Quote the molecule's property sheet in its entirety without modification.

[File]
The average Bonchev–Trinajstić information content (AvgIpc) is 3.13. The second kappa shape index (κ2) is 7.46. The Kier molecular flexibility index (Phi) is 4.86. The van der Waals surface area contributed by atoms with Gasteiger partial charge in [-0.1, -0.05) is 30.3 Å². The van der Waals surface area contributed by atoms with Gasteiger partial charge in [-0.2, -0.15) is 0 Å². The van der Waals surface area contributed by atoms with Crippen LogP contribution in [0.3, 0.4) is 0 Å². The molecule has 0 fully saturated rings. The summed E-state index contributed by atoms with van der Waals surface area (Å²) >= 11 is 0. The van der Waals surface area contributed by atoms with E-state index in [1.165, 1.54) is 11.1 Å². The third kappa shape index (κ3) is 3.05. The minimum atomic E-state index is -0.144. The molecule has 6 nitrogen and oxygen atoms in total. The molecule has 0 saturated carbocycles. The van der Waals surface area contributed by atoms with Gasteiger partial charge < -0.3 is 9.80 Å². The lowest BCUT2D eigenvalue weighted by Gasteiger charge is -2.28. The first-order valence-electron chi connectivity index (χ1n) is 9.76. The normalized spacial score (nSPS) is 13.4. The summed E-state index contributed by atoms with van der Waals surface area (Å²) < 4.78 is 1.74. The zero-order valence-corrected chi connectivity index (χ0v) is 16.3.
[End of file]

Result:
The average Bonchev–Trinajstić information content (AvgIpc) is 3.13. The second kappa shape index (κ2) is 7.46. The Kier molecular flexibility index (Phi) is 4.86. The van der Waals surface area contributed by atoms with Gasteiger partial charge in [-0.1, -0.05) is 30.3 Å². The van der Waals surface area contributed by atoms with Gasteiger partial charge in [-0.2, -0.15) is 0 Å². The van der Waals surface area contributed by atoms with Crippen LogP contribution in [0.3, 0.4) is 0 Å². The molecule has 0 fully saturated rings. The summed E-state index contributed by atoms with van der Waals surface area (Å²) >= 11 is 0. The van der Waals surface area contributed by atoms with E-state index in [1.165, 1.54) is 11.1 Å². The third kappa shape index (κ3) is 3.05. The minimum atomic E-state index is -0.144. The molecule has 6 nitrogen and oxygen atoms in total. The molecule has 0 saturated carbocycles. The van der Waals surface area contributed by atoms with Gasteiger partial charge < -0.3 is 9.80 Å². The lowest BCUT2D eigenvalue weighted by Gasteiger charge is -2.28. The first-order valence-electron chi connectivity index (χ1n) is 9.76. The normalized spacial score (nSPS) is 13.4. The summed E-state index contributed by atoms with van der Waals surface area (Å²) < 4.78 is 1.74. The zero-order valence-corrected chi connectivity index (χ0v) is 16.3.